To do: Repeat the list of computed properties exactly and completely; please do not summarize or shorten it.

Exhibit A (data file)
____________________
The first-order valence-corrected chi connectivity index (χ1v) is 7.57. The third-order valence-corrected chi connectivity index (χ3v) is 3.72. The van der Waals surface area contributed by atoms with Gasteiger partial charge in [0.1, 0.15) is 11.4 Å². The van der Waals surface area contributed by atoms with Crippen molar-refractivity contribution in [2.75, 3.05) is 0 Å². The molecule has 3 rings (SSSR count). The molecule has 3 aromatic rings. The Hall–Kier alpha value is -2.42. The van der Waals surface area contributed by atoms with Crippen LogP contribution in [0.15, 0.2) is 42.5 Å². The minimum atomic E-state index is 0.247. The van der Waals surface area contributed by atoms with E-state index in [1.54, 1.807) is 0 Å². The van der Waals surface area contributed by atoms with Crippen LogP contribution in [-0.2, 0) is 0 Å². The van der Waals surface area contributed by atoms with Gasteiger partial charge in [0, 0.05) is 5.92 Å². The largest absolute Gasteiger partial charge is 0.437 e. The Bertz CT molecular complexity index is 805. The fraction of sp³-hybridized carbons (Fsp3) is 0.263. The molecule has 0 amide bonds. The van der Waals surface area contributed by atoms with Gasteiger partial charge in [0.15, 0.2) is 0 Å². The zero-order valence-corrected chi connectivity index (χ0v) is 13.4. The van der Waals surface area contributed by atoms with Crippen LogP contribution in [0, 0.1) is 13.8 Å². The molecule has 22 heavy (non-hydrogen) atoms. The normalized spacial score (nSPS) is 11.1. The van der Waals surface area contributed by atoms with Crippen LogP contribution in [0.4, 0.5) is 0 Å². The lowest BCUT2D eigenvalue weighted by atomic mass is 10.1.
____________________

The first-order valence-corrected chi connectivity index (χ1v) is 7.57. The third-order valence-corrected chi connectivity index (χ3v) is 3.72. The van der Waals surface area contributed by atoms with Gasteiger partial charge in [0.1, 0.15) is 11.4 Å². The van der Waals surface area contributed by atoms with Crippen molar-refractivity contribution in [2.75, 3.05) is 0 Å². The molecule has 3 rings (SSSR count). The molecule has 3 aromatic rings. The Hall–Kier alpha value is -2.42. The van der Waals surface area contributed by atoms with Crippen LogP contribution in [0.15, 0.2) is 42.5 Å². The minimum atomic E-state index is 0.247. The van der Waals surface area contributed by atoms with E-state index in [1.54, 1.807) is 0 Å². The van der Waals surface area contributed by atoms with Crippen LogP contribution in [-0.2, 0) is 0 Å². The van der Waals surface area contributed by atoms with Gasteiger partial charge in [0, 0.05) is 5.92 Å². The largest absolute Gasteiger partial charge is 0.437 e. The Bertz CT molecular complexity index is 805. The fraction of sp³-hybridized carbons (Fsp3) is 0.263. The molecule has 0 amide bonds. The van der Waals surface area contributed by atoms with Gasteiger partial charge in [0.15, 0.2) is 0 Å². The zero-order valence-corrected chi connectivity index (χ0v) is 13.4. The van der Waals surface area contributed by atoms with Crippen LogP contribution in [0, 0.1) is 13.8 Å². The molecule has 22 heavy (non-hydrogen) atoms. The normalized spacial score (nSPS) is 11.1. The van der Waals surface area contributed by atoms with Crippen LogP contribution in [0.4, 0.5) is 0 Å². The lowest BCUT2D eigenvalue weighted by atomic mass is 10.1.